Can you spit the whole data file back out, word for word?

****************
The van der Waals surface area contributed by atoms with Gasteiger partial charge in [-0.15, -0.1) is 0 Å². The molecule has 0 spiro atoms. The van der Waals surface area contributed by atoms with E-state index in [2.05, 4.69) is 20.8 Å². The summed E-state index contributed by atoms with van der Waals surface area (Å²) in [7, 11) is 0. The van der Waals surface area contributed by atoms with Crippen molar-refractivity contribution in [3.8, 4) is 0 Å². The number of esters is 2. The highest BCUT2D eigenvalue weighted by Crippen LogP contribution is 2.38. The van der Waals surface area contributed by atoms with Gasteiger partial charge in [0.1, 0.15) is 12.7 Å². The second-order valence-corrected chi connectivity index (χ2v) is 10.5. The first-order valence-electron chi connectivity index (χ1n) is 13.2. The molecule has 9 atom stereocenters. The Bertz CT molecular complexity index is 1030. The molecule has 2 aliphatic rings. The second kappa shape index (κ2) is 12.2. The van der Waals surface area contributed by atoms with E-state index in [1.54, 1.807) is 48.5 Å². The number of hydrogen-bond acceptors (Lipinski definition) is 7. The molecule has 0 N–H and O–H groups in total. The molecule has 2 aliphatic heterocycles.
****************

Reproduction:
The van der Waals surface area contributed by atoms with Gasteiger partial charge in [-0.15, -0.1) is 0 Å². The molecule has 0 spiro atoms. The van der Waals surface area contributed by atoms with E-state index in [2.05, 4.69) is 20.8 Å². The summed E-state index contributed by atoms with van der Waals surface area (Å²) in [7, 11) is 0. The van der Waals surface area contributed by atoms with Crippen molar-refractivity contribution in [3.8, 4) is 0 Å². The number of esters is 2. The highest BCUT2D eigenvalue weighted by Crippen LogP contribution is 2.38. The van der Waals surface area contributed by atoms with Gasteiger partial charge in [0.1, 0.15) is 12.7 Å². The second-order valence-corrected chi connectivity index (χ2v) is 10.5. The first-order valence-electron chi connectivity index (χ1n) is 13.2. The molecule has 9 atom stereocenters. The Bertz CT molecular complexity index is 1030. The molecule has 2 aliphatic rings. The second kappa shape index (κ2) is 12.2. The van der Waals surface area contributed by atoms with E-state index in [1.54, 1.807) is 48.5 Å². The number of hydrogen-bond acceptors (Lipinski definition) is 7. The molecule has 0 N–H and O–H groups in total. The molecule has 2 aliphatic heterocycles.